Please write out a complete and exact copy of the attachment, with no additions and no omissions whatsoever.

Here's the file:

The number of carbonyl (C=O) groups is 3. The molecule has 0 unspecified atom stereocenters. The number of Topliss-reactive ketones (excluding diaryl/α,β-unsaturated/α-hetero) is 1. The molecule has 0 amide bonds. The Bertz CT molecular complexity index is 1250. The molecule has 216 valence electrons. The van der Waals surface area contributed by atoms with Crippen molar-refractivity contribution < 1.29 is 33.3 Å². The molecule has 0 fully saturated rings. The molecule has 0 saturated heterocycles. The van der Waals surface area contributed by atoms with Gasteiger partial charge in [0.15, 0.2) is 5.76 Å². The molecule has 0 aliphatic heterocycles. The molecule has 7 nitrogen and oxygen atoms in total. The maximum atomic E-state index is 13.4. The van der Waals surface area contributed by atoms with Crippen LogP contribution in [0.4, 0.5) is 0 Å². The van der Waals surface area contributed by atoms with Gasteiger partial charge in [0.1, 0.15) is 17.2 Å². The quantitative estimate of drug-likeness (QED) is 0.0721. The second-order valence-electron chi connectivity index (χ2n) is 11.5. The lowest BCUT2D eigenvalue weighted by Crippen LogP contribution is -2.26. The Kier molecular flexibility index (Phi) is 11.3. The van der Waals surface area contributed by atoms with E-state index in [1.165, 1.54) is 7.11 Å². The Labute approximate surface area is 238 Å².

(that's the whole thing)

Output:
The number of carbonyl (C=O) groups is 3. The molecule has 0 unspecified atom stereocenters. The number of Topliss-reactive ketones (excluding diaryl/α,β-unsaturated/α-hetero) is 1. The molecule has 0 amide bonds. The Bertz CT molecular complexity index is 1250. The molecule has 216 valence electrons. The van der Waals surface area contributed by atoms with Crippen molar-refractivity contribution < 1.29 is 33.3 Å². The molecule has 0 fully saturated rings. The molecule has 0 saturated heterocycles. The van der Waals surface area contributed by atoms with Gasteiger partial charge in [0.15, 0.2) is 5.76 Å². The molecule has 0 aliphatic heterocycles. The molecule has 7 nitrogen and oxygen atoms in total. The maximum atomic E-state index is 13.4. The van der Waals surface area contributed by atoms with Crippen LogP contribution in [0.4, 0.5) is 0 Å². The van der Waals surface area contributed by atoms with Gasteiger partial charge in [0.1, 0.15) is 17.2 Å². The quantitative estimate of drug-likeness (QED) is 0.0721. The second-order valence-electron chi connectivity index (χ2n) is 11.5. The lowest BCUT2D eigenvalue weighted by Crippen LogP contribution is -2.26. The Kier molecular flexibility index (Phi) is 11.3. The van der Waals surface area contributed by atoms with E-state index in [1.165, 1.54) is 7.11 Å². The Labute approximate surface area is 238 Å².